All air passengers regardless of citizenship or vaccination status, must show a negative result of a COVID-19 viral test or documentation of recovery from COVID-19 before they board a flight to the United States.
As determined by the CDC, people are considered fully vaccinated two weeks after their second dose in a two-dose series, or two weeks after a single dose vaccine.
- Mixed-dose vaccine will be accepted.
- Some participants in vaccine clinical trials will be considered fully vaccinated.
As determined by the CDC, accepted vaccines are:
- All FDA approved and authorized vaccines: Janssen/J&J (single dose), Pfizer-BioNTech, and Moderna.
- Vaccines that have an Emergency Use Listing from the World Health Organization (WHO) will be accepted: Janssen/J&J (single dose), Pfizer-BioNTech, Moderna, AstraZeneca, Covishield, BIBP/Sinopharm, and Sinovac.
- AstraZeneca used in Canada and Europe will be accepted
Exceptions to being vaccinated are limited to:
- Children under 18
- Certain COVID-19 vaccine clinical trial participants
- Those with medical contraindications to vaccines
- Those authorized to travel for humanitarian reasons
- Those who are traveling on non-tourist visas from countries with low COVID-19 vaccine availability (as determined by the CDC)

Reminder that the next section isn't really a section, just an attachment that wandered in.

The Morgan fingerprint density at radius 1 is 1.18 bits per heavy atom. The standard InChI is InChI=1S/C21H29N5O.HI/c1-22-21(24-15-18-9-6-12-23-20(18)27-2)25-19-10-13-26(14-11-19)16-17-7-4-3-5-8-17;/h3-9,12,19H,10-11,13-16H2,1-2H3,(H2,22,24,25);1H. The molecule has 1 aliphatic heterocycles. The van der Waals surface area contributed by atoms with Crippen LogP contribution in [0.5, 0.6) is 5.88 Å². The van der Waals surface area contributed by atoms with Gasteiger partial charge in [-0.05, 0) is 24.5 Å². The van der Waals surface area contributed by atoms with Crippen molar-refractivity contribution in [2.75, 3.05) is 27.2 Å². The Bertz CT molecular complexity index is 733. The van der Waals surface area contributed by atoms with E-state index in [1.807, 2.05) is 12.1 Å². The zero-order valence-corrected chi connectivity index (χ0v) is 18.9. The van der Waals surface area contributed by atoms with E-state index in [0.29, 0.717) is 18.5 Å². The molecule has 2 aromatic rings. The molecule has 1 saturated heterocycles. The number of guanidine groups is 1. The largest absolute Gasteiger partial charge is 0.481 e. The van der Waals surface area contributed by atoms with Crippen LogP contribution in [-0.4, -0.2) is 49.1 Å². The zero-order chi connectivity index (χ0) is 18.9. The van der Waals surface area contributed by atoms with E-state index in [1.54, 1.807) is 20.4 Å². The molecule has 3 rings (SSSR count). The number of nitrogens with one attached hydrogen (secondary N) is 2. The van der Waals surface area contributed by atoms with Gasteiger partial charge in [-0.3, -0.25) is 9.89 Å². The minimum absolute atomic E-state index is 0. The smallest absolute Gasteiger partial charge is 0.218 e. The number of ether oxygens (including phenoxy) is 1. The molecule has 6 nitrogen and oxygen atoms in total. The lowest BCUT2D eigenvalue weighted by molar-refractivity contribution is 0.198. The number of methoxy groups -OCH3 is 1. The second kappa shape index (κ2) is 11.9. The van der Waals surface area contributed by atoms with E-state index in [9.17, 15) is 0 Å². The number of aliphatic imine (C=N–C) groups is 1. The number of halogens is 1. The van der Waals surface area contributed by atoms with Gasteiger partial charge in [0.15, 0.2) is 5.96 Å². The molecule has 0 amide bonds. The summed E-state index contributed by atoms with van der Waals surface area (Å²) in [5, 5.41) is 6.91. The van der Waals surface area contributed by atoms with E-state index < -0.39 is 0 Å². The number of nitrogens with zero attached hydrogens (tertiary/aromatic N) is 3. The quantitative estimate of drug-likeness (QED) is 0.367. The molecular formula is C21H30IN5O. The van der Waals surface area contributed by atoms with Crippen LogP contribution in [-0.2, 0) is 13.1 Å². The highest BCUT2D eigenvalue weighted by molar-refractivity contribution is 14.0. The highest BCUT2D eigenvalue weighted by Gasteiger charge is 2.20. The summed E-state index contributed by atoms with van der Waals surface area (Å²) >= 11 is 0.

Those who receive an exception will be required to attest they will comply with applicable health requirements, including, with limited exceptions, a requirement that they be vaccinated against COVID-19 in the U.S. if they intend to stay more than 60 days. This attestation will also require that traveler show proof of arrangements to become fully vaccinated against COVID-19 within 60 days of arriving in the United States or as soon thereafter as is medically appropriate.
All air passengers to the United States will also be required to provide contact information to airlines before boarding flights to the United States. According to the CDC, this strengthens a travel process already in place to rapidly identify and contact people in the U.S. who may have been exposed to a communicable disease, such as COVID-19. Access to travelers’ contact information will allow U.S. federal, state, and local health departments and agencies to share appropriate health and public health information necessary to help keep the public safe.